Library And Wardrobe. In a 1,100-square-foot loft in Emeryville, California, Lynda and Peter Benoit designed and built a wooden structure to hold books and keepsakes, store clothes, and house a bedroom. Peter documented the whole design-build process in this three-part series. Photo by Drew Kelly.
Modern Small Space Bedroom Nook With Stairs. Not a square inch of storage is lost in Michael Pozner’s not-quite-500-square-foot aerie in Greenwich Village. Of the seven steps leading up to the sleeping area, five contain drawers. His small set of table and chairs is from CB2.
A pair of windows shed a bit of light in the Harpoon House bedroom, which boasts a lofted bed and workspace with a sink and closet beneath. The sink is by Lacava and the tap is from Fluid Faucet’s Wisdom line. “People ask us, ‘What did you do to make your house not feel like this cramped little thing?’ with the idea that the house is trying to act big,” says resident Katherine Bovee. “It’s not. It’s a small house acting like a small house. We built the house to fit in its own skin.” Photo by John Clark
“This unit is oddly shaped, with every wall at an angle, and I wanted to do something more interesting than just putting up a wall in the middle,” says architect Nathan Lee Colkitt. To that end, he devised two lofts in his apartment: one for sleeping and one for reading.
Located in New York City’s Union Square area, this 700-square-foot apartment features a bedroom lofted above a full kitchen. The volume that both incorporates the single closet (accessible from the hallway) and the refrigerator (which opens into the kitchen) and serves as the bedroom floor is, says resident Kyu Sung Woo, “where everything comes together.” Photo by Adam Friedberg
Crunched for space, the residents of these homes—mostly under 1,000 square feet—have the same ideas: look upward and compartmentalize. Lofted sleeping areas, closets, and reading nooks are among the smart space-saving solutions.
“7 Clever Small Loft Ideas – Interior Design Inspirations.” N.p., n.d. Web. 23 Oct. 2016.
This beautiful apartment may be on the smaller side, but the layouts are super smart! This clocks in at less than 40 square meters of floor space, yet it make the most of the compact layouts by striking the perfect balance between openness and functionality. And get ready to redefine your loft goals: this apartment features lofted bedroom and office, clearing out plenty of space for other lifestyle necessities.
“2 Super Tiny Home Designs Under 30 Square Meters (Includes Floor Plans).” Interior Design Ideas. N.p., n.d. Web. 08 Sept. 2016.
Simple tiles and simple fixtures allow the bathroom to feel open and comfortable, while at the same time, carefully curated decoration avoids an overly utilitarian aesthetic.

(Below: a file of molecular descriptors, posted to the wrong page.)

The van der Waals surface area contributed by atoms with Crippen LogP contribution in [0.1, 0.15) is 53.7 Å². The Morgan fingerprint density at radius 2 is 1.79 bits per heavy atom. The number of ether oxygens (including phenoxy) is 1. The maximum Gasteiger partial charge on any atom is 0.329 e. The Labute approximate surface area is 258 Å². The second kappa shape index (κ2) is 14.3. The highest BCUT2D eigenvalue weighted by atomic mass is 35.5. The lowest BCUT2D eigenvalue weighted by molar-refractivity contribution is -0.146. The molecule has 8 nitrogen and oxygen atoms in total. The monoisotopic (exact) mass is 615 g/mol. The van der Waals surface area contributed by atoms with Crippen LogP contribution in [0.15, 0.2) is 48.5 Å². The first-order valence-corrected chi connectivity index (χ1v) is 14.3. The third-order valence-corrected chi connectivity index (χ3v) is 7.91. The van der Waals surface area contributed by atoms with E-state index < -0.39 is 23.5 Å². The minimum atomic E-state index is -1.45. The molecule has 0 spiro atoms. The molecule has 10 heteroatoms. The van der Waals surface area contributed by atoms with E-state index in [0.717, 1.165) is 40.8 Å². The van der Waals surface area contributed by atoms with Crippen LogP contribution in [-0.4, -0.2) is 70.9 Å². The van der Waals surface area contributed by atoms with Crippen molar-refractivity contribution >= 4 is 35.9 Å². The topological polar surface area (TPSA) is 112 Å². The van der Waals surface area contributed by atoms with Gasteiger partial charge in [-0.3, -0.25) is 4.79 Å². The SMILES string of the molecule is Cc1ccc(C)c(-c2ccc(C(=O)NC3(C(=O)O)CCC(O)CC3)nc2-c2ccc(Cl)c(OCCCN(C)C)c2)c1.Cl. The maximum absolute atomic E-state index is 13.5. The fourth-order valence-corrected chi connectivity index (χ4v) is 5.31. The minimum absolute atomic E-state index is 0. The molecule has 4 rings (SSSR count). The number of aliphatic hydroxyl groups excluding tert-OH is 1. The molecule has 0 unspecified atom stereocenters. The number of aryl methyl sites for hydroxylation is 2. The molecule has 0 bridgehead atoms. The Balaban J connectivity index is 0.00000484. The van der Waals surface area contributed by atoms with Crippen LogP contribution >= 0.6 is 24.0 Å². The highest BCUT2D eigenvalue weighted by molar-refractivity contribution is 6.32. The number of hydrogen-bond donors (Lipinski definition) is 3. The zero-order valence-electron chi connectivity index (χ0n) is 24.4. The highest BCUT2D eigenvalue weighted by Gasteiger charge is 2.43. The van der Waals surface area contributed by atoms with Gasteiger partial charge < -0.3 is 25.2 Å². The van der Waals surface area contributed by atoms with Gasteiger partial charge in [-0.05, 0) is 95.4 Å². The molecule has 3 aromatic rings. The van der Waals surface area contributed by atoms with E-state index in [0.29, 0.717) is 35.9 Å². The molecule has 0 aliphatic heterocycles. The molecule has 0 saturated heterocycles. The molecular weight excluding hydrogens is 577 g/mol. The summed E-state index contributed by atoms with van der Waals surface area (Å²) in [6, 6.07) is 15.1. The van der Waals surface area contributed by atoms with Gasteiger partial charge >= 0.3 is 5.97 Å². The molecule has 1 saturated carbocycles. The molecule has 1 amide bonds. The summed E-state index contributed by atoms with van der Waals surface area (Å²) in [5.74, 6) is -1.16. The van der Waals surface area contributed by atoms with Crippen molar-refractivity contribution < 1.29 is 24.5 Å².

Occupying the space below the mezzanine level, the bathroom is surprisingly bright and spacious with plenty of natural sunlight throughout – with a large vanity mirror to maximize its effect.
Guests and residents enter the apartment through the kitchen, the bathroom conveniently through the door to the right hand side. This sensible layout maximizes the amount of sunlight in a space that would be fairly dark otherwise.
Open wood shelving allows for display of attractive coordinated utensils and tableware while deep cabinets hide everything else above and below.
Appliances take a conservative approach by remaining mostly below the countertops. The washer and dryer used to reside in the bathroom but once you see the bathroom’s fresh new style, you’ll see why the designer moved them.
Limited in terms of vertical space and natural lighting, the kitchen makes the best of its circumstance with bright white surfaces and smooth concrete floors.
The ceilings aren’t especially high so the loft keeps furniture very low to the floor. Pillows make it easier to sit cross-legged at the desk for longer stretches of time.
From the bedroom, it’s easy to catch a glimpse of the neighboring apartment building or admire the living space below. A half-wall offers just enough privacy to help the resident feel secure.
Compact stairs lead to the bedroom loft with kitchen and bathroom beneath. Note that the designer didn’t pass up a chance to integrate more storage space under the first few steps. Smart!
Split construction gives the dining table more functionality for its footprint. This configuration maintains a streamlined form against the wall, appropriate for working on a laptop or sitting down to write a letter.
Because of the resident’s frequent travel, the books don’t require constant access. The sliding ladder makes them easily available when needed with several shelves within easy access of the loft.